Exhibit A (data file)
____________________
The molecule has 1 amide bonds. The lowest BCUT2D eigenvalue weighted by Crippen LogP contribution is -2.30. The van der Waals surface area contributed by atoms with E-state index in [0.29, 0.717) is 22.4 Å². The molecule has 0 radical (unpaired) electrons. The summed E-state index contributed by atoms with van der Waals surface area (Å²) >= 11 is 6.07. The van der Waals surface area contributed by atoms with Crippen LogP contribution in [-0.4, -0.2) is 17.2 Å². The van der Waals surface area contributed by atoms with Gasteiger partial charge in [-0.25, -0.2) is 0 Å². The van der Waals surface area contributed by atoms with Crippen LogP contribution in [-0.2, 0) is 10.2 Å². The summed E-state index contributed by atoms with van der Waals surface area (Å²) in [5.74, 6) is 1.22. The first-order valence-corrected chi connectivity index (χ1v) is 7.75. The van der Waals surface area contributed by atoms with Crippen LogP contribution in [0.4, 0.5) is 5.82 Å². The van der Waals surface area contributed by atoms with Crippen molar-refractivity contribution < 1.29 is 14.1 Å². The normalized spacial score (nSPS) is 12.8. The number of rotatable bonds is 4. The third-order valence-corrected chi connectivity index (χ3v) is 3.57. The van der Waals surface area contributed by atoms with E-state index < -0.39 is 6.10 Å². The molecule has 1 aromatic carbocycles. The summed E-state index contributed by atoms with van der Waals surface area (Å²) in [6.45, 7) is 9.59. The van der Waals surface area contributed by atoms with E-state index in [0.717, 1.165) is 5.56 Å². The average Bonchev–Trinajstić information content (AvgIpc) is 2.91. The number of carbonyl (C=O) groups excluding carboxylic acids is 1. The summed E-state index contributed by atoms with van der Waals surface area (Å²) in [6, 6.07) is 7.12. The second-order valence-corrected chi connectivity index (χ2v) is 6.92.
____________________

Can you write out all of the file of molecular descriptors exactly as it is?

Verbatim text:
The molecule has 1 amide bonds. The lowest BCUT2D eigenvalue weighted by Crippen LogP contribution is -2.30. The van der Waals surface area contributed by atoms with E-state index in [0.29, 0.717) is 22.4 Å². The molecule has 0 radical (unpaired) electrons. The summed E-state index contributed by atoms with van der Waals surface area (Å²) >= 11 is 6.07. The van der Waals surface area contributed by atoms with Crippen LogP contribution in [-0.4, -0.2) is 17.2 Å². The van der Waals surface area contributed by atoms with Gasteiger partial charge in [-0.25, -0.2) is 0 Å². The van der Waals surface area contributed by atoms with Crippen LogP contribution in [-0.2, 0) is 10.2 Å². The summed E-state index contributed by atoms with van der Waals surface area (Å²) in [5.74, 6) is 1.22. The first-order valence-corrected chi connectivity index (χ1v) is 7.75. The van der Waals surface area contributed by atoms with Crippen LogP contribution in [0.4, 0.5) is 5.82 Å². The van der Waals surface area contributed by atoms with Crippen molar-refractivity contribution < 1.29 is 14.1 Å². The normalized spacial score (nSPS) is 12.8. The number of rotatable bonds is 4. The third-order valence-corrected chi connectivity index (χ3v) is 3.57. The van der Waals surface area contributed by atoms with E-state index < -0.39 is 6.10 Å². The molecule has 1 aromatic carbocycles. The summed E-state index contributed by atoms with van der Waals surface area (Å²) in [6.45, 7) is 9.59. The van der Waals surface area contributed by atoms with E-state index in [0.717, 1.165) is 5.56 Å². The average Bonchev–Trinajstić information content (AvgIpc) is 2.91. The number of carbonyl (C=O) groups excluding carboxylic acids is 1. The summed E-state index contributed by atoms with van der Waals surface area (Å²) in [6, 6.07) is 7.12. The second-order valence-corrected chi connectivity index (χ2v) is 6.92.